Want to 'Win the Future'? Start by Reimagining Education
The little red schoolhouse—full of bright-eyed pupils carrying satchels and an apple for teach’—doesn’t exist anymore. Innovation, collaboration, and social entrepreneurship must be the lesson plans of tomorrow.
New studies show that three-quarters of American college students would not be able to study without some form of technology—almost half said they can’t even go ten minutes without checking their laptop, smartphone, or ereader. Notes are taken with keyboards instead of paper, presentations are carried by flash drives instead of poster board, and questions are asked in pixels. Number 2 pencils? Haven’t seen one in years.
Our current education system is failing our students in two areas: area of interest and delivery. Our standardized approach to education is leaving all students behind. They see a world growing smaller each day, woven tighter by a web of digital and Internet-based connections. Unfortunately, we too often look at the flawed, underfunded education system with tired eyes as we dust off old ‘solutions’ to persisting problems.
The 21st century school bell is ringing with a different tone, commanding a novel approach to education. Education must be deeper and richer. It must be faster and more complete. It must be inclusive and more accessible. And above all, it must speak to our children’s passion for technology, mathematics, engineering, and other science related fields (STEM). Tapping into that innate curiosity is paramount if we expect to see innovative ideas brought to life.
We now find ourselves living in the Imagination Age, according to Rita J. King, Executive VP of Business Development at Science House, a period between the dark and grimy industrial era and the embedded technological revolution. At its very core is “collaboration, rapid prototyping, a deeper understanding of failure as part of the process and the ability to think in the long-term despite the accelerated pace of transformation”—an approach that must be adopted in schools, from “K to 12” and beyond.
Charles Leadbeater, a researcher at the London think-tank Demos and former advisor to Tony Blair, during his TEDSalon talk in London last year called for a new, imaginative response to our global society’s educational needs.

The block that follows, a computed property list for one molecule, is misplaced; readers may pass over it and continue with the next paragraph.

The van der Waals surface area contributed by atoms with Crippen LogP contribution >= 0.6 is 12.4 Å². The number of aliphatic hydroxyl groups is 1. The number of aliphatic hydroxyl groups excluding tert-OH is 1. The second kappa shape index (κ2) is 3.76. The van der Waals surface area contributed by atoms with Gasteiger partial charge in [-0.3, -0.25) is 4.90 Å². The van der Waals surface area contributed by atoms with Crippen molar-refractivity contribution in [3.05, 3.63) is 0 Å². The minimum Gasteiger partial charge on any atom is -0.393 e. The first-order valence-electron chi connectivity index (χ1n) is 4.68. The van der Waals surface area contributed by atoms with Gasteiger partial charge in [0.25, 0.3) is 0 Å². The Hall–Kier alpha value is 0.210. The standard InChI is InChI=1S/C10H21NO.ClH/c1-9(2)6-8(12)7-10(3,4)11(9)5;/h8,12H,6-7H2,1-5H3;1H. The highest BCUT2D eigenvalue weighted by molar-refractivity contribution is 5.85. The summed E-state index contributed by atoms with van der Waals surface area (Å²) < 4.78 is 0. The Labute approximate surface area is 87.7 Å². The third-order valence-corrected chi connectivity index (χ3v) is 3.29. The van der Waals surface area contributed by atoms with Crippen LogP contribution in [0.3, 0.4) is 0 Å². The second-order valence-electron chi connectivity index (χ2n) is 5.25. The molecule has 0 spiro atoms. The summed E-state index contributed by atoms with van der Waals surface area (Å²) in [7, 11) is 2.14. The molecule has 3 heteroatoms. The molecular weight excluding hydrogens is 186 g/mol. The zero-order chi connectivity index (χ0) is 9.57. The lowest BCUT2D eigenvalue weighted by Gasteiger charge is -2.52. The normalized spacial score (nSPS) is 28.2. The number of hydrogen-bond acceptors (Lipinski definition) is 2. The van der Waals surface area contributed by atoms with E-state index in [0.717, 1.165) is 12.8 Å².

“Education is a global religion—and education, plus technology, is a great source of hope,” said Leadbeater. “Mass education started with social entrepreneurship in the 19th century, and that’s desperately what we need again on a global scale. And what can we learn from all of that? Well, we can learn a lot because our education systems are failing desperately in many ways. They fail to reach the people they most need to serve. They often hit the target but miss the point. Improvement is increasingly difficult to organize. Our faith in these systems, incredibly fraught. And this is just a very simple way of understanding what kind of innovation, what kind of design we need.”
According to Leadbeater, sustaining and disruptive innovations are essentially kindling to fuel the fire behind an educational reinvention. What the world needs, and at scale, is threefold:
- A radical inception of new ideas about what education could be—we mustn’t be afraid to dream a little bigger.
- Community efforts to supplement schools because just as much, if not more, learning takes place outside of the classroom walls.
- And transformational innovation to empower all the world’s citizens with information and learning.
When President Obama delivered his State of the Union this past January, he voiced an undeniable determination to win that future. They way forward is not to fold in the face of adversity, but to re-up with a new course of action. There must be a greater emphasis on math and science, on research and new technologies, on innovation and imagination. So while this nation is transforming the American Dream, shouldn’t we give the latest dreamers a legitimate chance of making it a reality?
It is a pass-or-fail examination and the big, fat clock on the wall is ticking. The choice is simple: we must evolve as educators to prepare our children, our students with STEM education in order for them to succeed in the future.
A curriculum built around cross-border, cross-cultural collaboration and tied together with rich STEM learning is the only solution. Why force our students to view their world through the bifocals of iron and steel, when they should be exploring an open sourced world of global connections in three dimensions? Such a dedication to innovation and entrepreneurship, when adopted by faculty and peer-educators worldwide, will shift the worldviews of students. They’ll analyze problems with systems in mind and see unlimited potential for change in interdisciplinary solutions.
That brand of education is the key to America’s economic growth and prosperity and our ability to compete tomorrow's labor market. STEM education is the root of success, growing compelling opportunities for relevant, vibrant, and up-to-the-minute learning. Can we nurture that nature?
Photo courtesy of pastel (cc)